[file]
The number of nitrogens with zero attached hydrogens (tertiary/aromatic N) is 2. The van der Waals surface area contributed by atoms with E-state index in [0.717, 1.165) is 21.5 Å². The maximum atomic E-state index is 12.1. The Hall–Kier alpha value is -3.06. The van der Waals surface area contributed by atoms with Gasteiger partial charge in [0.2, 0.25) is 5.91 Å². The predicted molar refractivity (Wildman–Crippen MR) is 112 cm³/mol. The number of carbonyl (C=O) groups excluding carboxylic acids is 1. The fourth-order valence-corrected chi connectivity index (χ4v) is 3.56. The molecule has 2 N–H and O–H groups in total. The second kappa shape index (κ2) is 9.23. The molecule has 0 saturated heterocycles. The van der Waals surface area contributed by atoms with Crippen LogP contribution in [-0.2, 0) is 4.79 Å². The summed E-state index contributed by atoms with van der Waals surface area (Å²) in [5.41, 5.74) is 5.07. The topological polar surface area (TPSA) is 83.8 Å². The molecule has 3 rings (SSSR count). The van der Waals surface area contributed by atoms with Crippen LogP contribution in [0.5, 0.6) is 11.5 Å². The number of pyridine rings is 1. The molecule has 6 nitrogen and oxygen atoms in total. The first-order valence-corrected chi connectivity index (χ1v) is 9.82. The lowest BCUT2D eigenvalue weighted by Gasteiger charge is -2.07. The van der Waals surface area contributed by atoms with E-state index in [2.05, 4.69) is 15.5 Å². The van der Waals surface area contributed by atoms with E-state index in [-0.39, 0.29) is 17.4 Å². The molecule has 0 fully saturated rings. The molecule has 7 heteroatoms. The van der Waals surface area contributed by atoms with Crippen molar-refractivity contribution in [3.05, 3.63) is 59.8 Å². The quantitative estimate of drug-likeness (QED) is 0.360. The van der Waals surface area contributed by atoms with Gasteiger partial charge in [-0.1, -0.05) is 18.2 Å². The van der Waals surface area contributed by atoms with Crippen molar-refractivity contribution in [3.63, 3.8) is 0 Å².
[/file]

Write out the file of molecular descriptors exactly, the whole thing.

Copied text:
The number of nitrogens with zero attached hydrogens (tertiary/aromatic N) is 2. The van der Waals surface area contributed by atoms with E-state index in [0.717, 1.165) is 21.5 Å². The maximum atomic E-state index is 12.1. The Hall–Kier alpha value is -3.06. The van der Waals surface area contributed by atoms with Gasteiger partial charge in [0.2, 0.25) is 5.91 Å². The predicted molar refractivity (Wildman–Crippen MR) is 112 cm³/mol. The number of carbonyl (C=O) groups excluding carboxylic acids is 1. The fourth-order valence-corrected chi connectivity index (χ4v) is 3.56. The molecule has 2 N–H and O–H groups in total. The second kappa shape index (κ2) is 9.23. The molecule has 0 saturated heterocycles. The van der Waals surface area contributed by atoms with Crippen LogP contribution in [-0.2, 0) is 4.79 Å². The summed E-state index contributed by atoms with van der Waals surface area (Å²) in [5.41, 5.74) is 5.07. The topological polar surface area (TPSA) is 83.8 Å². The molecule has 3 rings (SSSR count). The van der Waals surface area contributed by atoms with Crippen LogP contribution in [0.5, 0.6) is 11.5 Å². The number of pyridine rings is 1. The molecule has 6 nitrogen and oxygen atoms in total. The first-order valence-corrected chi connectivity index (χ1v) is 9.82. The lowest BCUT2D eigenvalue weighted by Gasteiger charge is -2.07. The van der Waals surface area contributed by atoms with E-state index in [2.05, 4.69) is 15.5 Å². The van der Waals surface area contributed by atoms with E-state index in [-0.39, 0.29) is 17.4 Å². The molecule has 0 fully saturated rings. The molecule has 7 heteroatoms. The van der Waals surface area contributed by atoms with Crippen molar-refractivity contribution in [3.05, 3.63) is 59.8 Å². The quantitative estimate of drug-likeness (QED) is 0.360. The van der Waals surface area contributed by atoms with Gasteiger partial charge in [-0.1, -0.05) is 18.2 Å². The van der Waals surface area contributed by atoms with Crippen molar-refractivity contribution in [3.63, 3.8) is 0 Å².